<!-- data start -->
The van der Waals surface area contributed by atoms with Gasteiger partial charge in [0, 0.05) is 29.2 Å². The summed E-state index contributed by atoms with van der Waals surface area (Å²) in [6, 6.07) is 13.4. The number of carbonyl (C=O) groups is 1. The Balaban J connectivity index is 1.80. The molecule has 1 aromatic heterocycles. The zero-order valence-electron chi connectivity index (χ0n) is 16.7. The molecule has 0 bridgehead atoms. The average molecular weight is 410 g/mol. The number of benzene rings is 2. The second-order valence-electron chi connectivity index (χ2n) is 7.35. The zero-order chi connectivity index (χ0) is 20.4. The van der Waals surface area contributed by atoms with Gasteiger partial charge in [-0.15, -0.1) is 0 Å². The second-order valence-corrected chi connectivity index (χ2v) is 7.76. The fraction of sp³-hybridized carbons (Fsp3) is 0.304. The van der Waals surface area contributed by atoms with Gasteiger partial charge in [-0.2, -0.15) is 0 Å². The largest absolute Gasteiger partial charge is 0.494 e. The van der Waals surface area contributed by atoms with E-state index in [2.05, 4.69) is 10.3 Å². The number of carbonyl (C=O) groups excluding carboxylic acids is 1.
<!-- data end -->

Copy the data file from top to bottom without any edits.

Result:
The van der Waals surface area contributed by atoms with Gasteiger partial charge in [0, 0.05) is 29.2 Å². The summed E-state index contributed by atoms with van der Waals surface area (Å²) in [6, 6.07) is 13.4. The number of carbonyl (C=O) groups is 1. The Balaban J connectivity index is 1.80. The molecule has 1 aromatic heterocycles. The zero-order valence-electron chi connectivity index (χ0n) is 16.7. The molecule has 0 bridgehead atoms. The average molecular weight is 410 g/mol. The number of benzene rings is 2. The second-order valence-electron chi connectivity index (χ2n) is 7.35. The zero-order chi connectivity index (χ0) is 20.4. The van der Waals surface area contributed by atoms with Gasteiger partial charge in [-0.15, -0.1) is 0 Å². The second-order valence-corrected chi connectivity index (χ2v) is 7.76. The fraction of sp³-hybridized carbons (Fsp3) is 0.304. The van der Waals surface area contributed by atoms with Gasteiger partial charge in [-0.2, -0.15) is 0 Å². The largest absolute Gasteiger partial charge is 0.494 e. The van der Waals surface area contributed by atoms with E-state index in [2.05, 4.69) is 10.3 Å². The number of carbonyl (C=O) groups excluding carboxylic acids is 1.